Whether the USPHL juniors are considered Tier 2 or Tier 3, wouldn't impact the youth organizations Tier 1 status for USA Hockey if that's the direction the league ends up going with its youth division.



Great post. Changing to Juniors to Tier 2 and increasing their youth footprint will change the landscape of Tier 1 Youth hockey in the northeast. Will become a feeder to USPHL Jr teams which will keep the elite players home as opposed to going to USHL, NAHL, BCHL, etc.

Re: Elite/Tier I, II, EHF

Anon
Anon
Hockey101
Rookie question but...how does an organization get into these leagues with appropriate Tier level? What determines EMHL vs FED vs E9


If your talking new organizations then you pay big money to get in to these leagues and then rip off the parents with delusions of NHL contract and D1 committs.

Once your in and own the parents then teams are already placed for FED beside T1 black/white and they have a parity tournament to determine spots. E9 has certian automatics in E9 then parity to determine open spots and then again for BHL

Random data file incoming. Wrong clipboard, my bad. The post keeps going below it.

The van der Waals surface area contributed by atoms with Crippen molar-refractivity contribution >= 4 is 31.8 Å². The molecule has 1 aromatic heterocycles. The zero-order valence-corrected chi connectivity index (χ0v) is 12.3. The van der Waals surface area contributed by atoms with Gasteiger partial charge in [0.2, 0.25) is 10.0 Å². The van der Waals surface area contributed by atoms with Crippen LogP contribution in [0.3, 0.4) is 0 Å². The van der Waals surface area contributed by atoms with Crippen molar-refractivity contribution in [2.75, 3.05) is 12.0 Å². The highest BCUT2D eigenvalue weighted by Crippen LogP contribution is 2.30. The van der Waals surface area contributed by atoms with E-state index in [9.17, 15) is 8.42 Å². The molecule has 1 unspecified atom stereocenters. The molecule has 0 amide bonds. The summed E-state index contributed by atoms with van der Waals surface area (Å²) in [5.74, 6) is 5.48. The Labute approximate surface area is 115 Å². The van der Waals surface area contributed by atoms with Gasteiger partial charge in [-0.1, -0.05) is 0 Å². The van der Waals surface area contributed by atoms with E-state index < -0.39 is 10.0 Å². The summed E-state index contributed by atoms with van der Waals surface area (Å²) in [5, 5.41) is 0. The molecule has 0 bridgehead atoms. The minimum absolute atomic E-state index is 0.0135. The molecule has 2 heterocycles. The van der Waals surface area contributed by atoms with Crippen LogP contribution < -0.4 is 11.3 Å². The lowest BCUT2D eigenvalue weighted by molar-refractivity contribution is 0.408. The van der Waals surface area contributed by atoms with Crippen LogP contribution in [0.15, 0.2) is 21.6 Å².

Well, that certainly cleared it up.

FED (EHF) and E9 are rival leagues. The better area organizations are members of one, or the other.

If you are FED, then the strongest team in each birth year from the original, founding members is automatically "Elite." used to be called "AAA Elite." It doesn't mean it's an elite team. Some of the weaker organizations are still "Elite" even though they can't hang with the top teams, or even will be beaten by the top teams in the next rung down.

The second teams of the founding orgs, and the top team of the wannabe's like the Vipers are "Tier 1." Now, that's a confusing term, because Tier I references the top tier within USA Hockey. So, Tier 1 Elite Hockey League is a super strong league, while Tier 1 FED is pretty much high level recreational. It used to be "AAA," but that is equally confusing, because outside of this area AAA means "elite."